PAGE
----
[¶10] In early September 2015, the court ruled that specified items that it had reviewed in camera were discoverable because the crime-fraud exception to the attorney-client privilege applied. Exercising caution regarding the release of those documents pending the possibility of appeal, the court noted that it was "reluctant to make specific reference to the documents" that persuaded it of the exceptions applicability because of the possibility that Coulombe and his LLCs would appeal before disclosure. The court found that the crime-fraud exception applied because there was sufficient evidence that (a) Coulombe had intentionally kept his plans for management secret from Harris until he had completed transactions that benefitted Coulombe and were detrimental to Harris, and (b) the attorney-client communications at issue were intended to facilitate or conceal this activity.

         [¶11] Coulombe appeals from both of the courts decisions requiring the disclosure of communications.[3]

          II. DISCUSSION

          [¶12] The issues raised on appeal are: (A) whether Coulombe made the necessary showing that Suczynski was a "representative" of him or one of the LLCs such that the attorney-client privilege remained intact despite Suczynskis inclusion in communications, and (B) the extent to which proof of the elements of fraud is necessary for the fraud component of the crime-fraud exception to apply. These issues require us to review the courts factual findings as well as its interpretation of legal standards, see In re Motion to Quash Bar Counsel Subpoena, 2009 ME 104, ¶¶ 18-20, 982 A.2d 330, and to review the "courts determination of whether the crime-fraud exception applies to disputed documents for an abuse of discretion, " Bd. of Overseers of the Bar v. Warren, 2011 ME 124, ¶ 23, 34 A.3d 1103. We review the legal issues regarding the nature and scope of the privilege and the crime-fraud exception de novo and review the factual findings for clear error.[4] See In re Motion to Quash Bar Counsel Subpoena, 2009 ME 104, ¶ 20, 982 A.2d 330. "A finding of fact is clearly erroneous if there is no competent evidence in the record to support it; if the fact-finder clearly misapprehends the meaning of the evidence; or if the finding is so contrary to the credible evidence that it does not represent the truth and right of the case." Young v. Lagasse, 2016 ME 96, ¶ 8, 143 A.3d 131 (quotation marks omitted).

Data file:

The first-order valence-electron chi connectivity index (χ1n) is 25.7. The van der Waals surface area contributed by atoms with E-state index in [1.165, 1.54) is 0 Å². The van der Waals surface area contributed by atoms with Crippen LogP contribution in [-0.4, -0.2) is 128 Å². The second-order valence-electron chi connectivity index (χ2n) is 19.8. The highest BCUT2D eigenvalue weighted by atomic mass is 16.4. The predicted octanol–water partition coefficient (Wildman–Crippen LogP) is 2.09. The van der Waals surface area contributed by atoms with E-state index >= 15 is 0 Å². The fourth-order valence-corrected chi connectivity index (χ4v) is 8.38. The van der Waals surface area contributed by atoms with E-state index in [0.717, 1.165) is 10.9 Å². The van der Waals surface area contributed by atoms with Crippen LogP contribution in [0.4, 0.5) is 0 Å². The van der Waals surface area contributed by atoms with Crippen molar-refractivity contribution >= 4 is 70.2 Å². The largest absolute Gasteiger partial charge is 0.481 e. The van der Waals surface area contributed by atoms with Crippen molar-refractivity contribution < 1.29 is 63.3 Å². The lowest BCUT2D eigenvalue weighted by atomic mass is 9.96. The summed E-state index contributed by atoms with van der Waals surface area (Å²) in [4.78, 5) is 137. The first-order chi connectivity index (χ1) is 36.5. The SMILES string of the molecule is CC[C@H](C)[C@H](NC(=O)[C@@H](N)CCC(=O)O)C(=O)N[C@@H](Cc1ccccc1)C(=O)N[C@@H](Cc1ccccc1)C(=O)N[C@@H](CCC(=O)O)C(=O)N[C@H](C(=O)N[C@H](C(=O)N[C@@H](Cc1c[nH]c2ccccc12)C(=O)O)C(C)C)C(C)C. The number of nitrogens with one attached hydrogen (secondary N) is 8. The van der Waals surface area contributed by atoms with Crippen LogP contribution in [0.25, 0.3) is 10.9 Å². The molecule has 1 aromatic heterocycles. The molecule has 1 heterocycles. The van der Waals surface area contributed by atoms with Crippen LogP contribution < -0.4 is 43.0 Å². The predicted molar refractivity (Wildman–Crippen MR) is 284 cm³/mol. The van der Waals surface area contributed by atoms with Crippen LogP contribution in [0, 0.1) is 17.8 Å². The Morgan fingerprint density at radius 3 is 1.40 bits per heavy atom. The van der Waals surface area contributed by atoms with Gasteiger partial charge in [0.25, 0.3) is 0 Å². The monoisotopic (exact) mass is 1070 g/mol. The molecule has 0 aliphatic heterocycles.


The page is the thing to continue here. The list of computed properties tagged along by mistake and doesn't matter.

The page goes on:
[¶13] "[W]hen the party with the burden of proof is appealing . . . the appellant must show that the evidence compels a contrary finding." Id. Here, Coulombe and his LLCs bore the burden of establishing the applicability of the privilege by a preponderance of the evidence. See Pierce v. Grove Mfg. Co.,576 A.2d 196, 199 (Me. 1990); see also MapleWood Partners, L.P. v. Indian Harbor Ins. Co.,295 F.R.D. 550, 592 (S.D. Fla. 2013); PSE Consulting, Inc. v. Frank Mercede & Sons, Inc.,838 A.2d 135, 167 (Conn. 2004). Harris, in turn, bore the burden of establishing the applicability of the crime-fraud exception to the ...